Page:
4 March 2019
Queensland Hub researchers were among the first scientists to hear about an innovative new monitoring method that uses fatty acids (important components of cells and fatty tissues) and stable isotopes as biomarkers to better understand river food webs.
Dr Martin Kainz from Danube University explained that this method reveals important information about the quality and quantity of dietary energy sources and subsequent effects on growth, reproduction and species’ survival. Dr Kainz, along with other workshop presenters (including Assoc Prof David Crook) and participants, discussed several methods for food-web analysis and their applications for northern Australian environments, which will inform the Hub’s environmental flows projects among other uses. Presentations from the workshop, organised by Hub partners at the Queensland Department of Environment and Science, can be watched here.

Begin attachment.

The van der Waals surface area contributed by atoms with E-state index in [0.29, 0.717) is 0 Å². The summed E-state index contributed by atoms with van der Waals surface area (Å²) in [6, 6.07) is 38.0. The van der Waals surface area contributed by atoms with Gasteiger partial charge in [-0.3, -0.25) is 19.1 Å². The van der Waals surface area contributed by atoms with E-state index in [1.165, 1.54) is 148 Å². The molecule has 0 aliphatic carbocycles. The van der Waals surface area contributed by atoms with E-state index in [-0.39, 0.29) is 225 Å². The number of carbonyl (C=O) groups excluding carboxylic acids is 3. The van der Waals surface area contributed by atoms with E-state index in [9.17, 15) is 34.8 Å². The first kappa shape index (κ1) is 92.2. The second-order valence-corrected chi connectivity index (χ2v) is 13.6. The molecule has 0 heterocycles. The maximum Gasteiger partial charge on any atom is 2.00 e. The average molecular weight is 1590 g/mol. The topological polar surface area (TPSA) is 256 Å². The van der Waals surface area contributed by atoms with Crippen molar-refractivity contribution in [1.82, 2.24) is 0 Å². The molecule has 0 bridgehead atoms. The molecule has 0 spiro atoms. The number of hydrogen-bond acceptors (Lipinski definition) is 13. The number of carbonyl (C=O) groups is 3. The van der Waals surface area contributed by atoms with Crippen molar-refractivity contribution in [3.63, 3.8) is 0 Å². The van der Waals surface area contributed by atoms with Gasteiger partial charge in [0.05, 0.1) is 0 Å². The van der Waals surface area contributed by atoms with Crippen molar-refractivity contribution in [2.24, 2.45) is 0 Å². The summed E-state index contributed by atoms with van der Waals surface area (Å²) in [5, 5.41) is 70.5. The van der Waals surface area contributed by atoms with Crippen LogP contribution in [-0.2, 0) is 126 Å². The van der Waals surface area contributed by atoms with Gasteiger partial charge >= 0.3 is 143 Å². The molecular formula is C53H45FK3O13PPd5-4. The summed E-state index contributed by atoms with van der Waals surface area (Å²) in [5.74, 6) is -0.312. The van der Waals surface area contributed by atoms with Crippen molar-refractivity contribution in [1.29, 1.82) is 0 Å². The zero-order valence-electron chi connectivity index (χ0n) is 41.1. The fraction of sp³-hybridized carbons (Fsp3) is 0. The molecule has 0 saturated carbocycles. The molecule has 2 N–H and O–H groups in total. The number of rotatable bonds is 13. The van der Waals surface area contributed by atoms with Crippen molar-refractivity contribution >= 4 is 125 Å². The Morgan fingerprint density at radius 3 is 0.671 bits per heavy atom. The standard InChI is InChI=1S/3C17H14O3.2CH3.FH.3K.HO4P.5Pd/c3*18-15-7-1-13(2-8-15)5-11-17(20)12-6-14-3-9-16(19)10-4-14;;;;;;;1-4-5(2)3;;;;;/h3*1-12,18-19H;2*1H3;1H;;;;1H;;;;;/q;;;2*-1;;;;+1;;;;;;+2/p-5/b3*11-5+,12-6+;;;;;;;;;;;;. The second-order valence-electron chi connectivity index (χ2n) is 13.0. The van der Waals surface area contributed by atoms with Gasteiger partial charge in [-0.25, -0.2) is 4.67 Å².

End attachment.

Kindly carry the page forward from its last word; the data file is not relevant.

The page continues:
Qld Indigenous Land and Sea Rangers Conference Indigenous rangers are central to caring for land and sea Country, and well-designed […]
Caring for Country improving Indigenous lives Hub researchers have found that caring for Country improvies the lives of Aboriginal and […]
[See original media release and more images at AI transforms Kakadu management.] Microsoft is partnering with Kakadu National Park […]
Our Northern Hub Newsletter highlights what's going on in our research projects across northern Australia. It includes latest findings, what's coming up and what this all means for sustainable development and land and water management in the region.
Want to know more about Hub activities and the development of northern Australia? Stay informed of activities, research, publications, events and more through the Hub Newsletter.